To the church in Galatia, the apostle Paul wrote, “For freedom Christ has set us free; stand firm therefore, and do not submit again to a yoke of slavery (Galatians 5:1; ESV).”
As our country celebrates the Fourth of July, the minds and hearts of many Americans take the opportunity to contemplate the ideas of Freedom and Liberty, values which are central to the American Experiment. Yet Freedom and Liberty are not new to the United States, and any student of the Bible would do well to appreciate just how integral the concept of Liberty is to the Gospel of Christ. Not just physical liberty, which has its place, but true spiritual liberty from the slavery and bondage of sin.
God’s efforts to make men understand that He wanted them to be free began in earnest with the work of Moses, freeing the Israelites from slavery in Egypt. The first major holiday instituted by God under Moses was the Passover, a celebration commemorating this very event. The Passover was itself a foreshadowing of the death of Christ on our behalf, which is why the New Testament identifies Christ as “our Passover lamb (1 Corinthians 5:7).”
Later in the Law of Moses, God also instituted the Year of Jubilee, saying, “And you shall consecrate the fiftieth year, and proclaim liberty throughout the land to all its inhabitants. It shall be a jubilee for you, when each of you shall return to his property and each of you shall return to his clan. (Leviticus 25:10; ESV)” Land which had been sold, individuals who had sold themselves into indentured servitude, and the like,… all would be set at liberty and in that liberty each could return home to their ancestral homes which would once more belong to them. It was with this occasion in mind that the prophet Isaiah prophesied, “The Spirit of the Lord God is upon me, because the Lord has anointed me to bring good news to the poor; he has sent me to bind up the brokenhearted, to proclaim liberty to the captives, and the opening of the prison to those who are bound; to proclaim the year of the Lord’s favor… (Isaiah 61:1-2a; ESV).” It was this very passage which Jesus read before He declared, “Today this Scripture has been fulfilled in your hearing. (cf. Luke 4:17-21)” It was the work of Christ which God always had in mind… the work of bringing liberty to those who had been sold, or who were captives.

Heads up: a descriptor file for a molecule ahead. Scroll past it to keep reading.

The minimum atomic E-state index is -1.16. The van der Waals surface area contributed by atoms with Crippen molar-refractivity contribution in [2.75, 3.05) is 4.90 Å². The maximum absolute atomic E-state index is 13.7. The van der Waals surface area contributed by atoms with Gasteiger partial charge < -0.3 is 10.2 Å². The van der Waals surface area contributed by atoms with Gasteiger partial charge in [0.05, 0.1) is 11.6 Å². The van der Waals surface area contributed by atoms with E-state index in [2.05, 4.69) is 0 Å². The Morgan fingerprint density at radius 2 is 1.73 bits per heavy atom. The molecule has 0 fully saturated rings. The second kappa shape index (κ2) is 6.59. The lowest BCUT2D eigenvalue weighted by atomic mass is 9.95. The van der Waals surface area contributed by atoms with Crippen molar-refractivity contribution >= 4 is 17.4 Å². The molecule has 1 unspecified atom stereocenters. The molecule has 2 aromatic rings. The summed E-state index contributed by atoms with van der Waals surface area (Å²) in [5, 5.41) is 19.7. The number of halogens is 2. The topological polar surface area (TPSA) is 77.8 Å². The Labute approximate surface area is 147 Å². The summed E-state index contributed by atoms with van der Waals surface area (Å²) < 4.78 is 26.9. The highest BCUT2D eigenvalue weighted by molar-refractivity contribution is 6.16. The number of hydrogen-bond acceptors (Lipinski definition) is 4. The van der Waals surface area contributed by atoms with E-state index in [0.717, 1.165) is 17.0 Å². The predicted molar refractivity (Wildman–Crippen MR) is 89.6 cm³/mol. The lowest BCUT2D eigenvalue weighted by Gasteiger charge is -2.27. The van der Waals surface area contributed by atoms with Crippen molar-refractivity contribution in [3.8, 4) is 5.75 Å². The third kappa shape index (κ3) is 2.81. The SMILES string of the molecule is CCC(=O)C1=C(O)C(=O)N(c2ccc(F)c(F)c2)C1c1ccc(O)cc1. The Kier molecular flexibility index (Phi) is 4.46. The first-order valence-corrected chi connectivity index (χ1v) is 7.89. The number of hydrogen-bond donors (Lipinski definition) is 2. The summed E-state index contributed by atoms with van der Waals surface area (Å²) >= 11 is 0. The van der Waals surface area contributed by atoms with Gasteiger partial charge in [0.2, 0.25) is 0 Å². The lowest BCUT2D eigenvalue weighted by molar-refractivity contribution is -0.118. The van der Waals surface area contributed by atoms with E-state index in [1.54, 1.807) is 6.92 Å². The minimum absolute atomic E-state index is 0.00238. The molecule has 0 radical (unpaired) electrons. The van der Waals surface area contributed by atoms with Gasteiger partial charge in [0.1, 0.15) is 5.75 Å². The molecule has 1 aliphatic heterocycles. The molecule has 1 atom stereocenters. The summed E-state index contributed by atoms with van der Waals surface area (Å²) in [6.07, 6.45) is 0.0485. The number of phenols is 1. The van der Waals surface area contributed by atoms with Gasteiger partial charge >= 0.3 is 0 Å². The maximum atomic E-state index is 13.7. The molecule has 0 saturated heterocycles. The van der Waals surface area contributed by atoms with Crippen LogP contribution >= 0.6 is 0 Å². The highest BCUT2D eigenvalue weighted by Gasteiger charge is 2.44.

Writing concerning the Gospel, James the brother of Jesus twice calls it the “Law of Liberty (cf. James 1:25, 2:12).” The concept of Liberty is central to the work of Christ, who, as the Passover Lamb, died to set the captives free.
The Liberty that Christ brings is spiritual in nature, as is explained clearly in the book of Romans: “Do you not know that if you present yourselves to anyone as obedient slaves, you are slaves of the one whom you obey, either of sin, which leads to death, or of obedience, which leads to righteousness? But thanks be to God, that you who were once slaves of sin have become obedient from the heart to the standard of teaching to which you were committed, and, having been set free from sin, have become slaves of righteousness. (Romans 6:16-18; ESV)” Nevertheless, it should not be surprising that those who have been set free spiritually, would have a great appreciation for liberty in all its forms.
It should also be that Christians understand that Liberty is not the same as License; with freedom comes additional responsibilities. There is a responsibility to maintain the Liberty we have, not selling ourselves back to the one who had us bondage. Why would the former slave return to the one who had so cruelly mistreated him? If we have been set free from sin, let us not go back to it (cf. Romans 6:12-23).
There is also a responsibility to use our freedom in the pursuit of just ends and for the good of others. The Christian is created in Christ Jesus or good works, not for the selfish pursuit of personal gratification. Therefore, we read, “For you were called to freedom, brothers. Only do not use your freedom as an opportunity for the flesh, but through love serve one another (Galatians 5:13; ESV).”
It seems appropriate that when a citizen of this country thinks of the freedoms we have, they would be thankful, appreciative, and desirous of maintaining that freedom. Even more so, the Christian who understands what it means to have been set free in Christ is going to rejoice in that salvation, appreciate it as the gift it is, and use the opportunity it affords to do those things he or she would not have been able to do when in bondage.
The church of Christ celebrates and commemorates what Christ has done for us on a weekly basis and we invite you to join us in study and worship at 234 Chapel Drive, Gallipolis, Ohio. Likewise, if you have any questions or comments, please share them with us.
Jonathan McAnulty is minister of Chapel Hill Church of Christ. Viewpoints expressed in the article are the work of the author.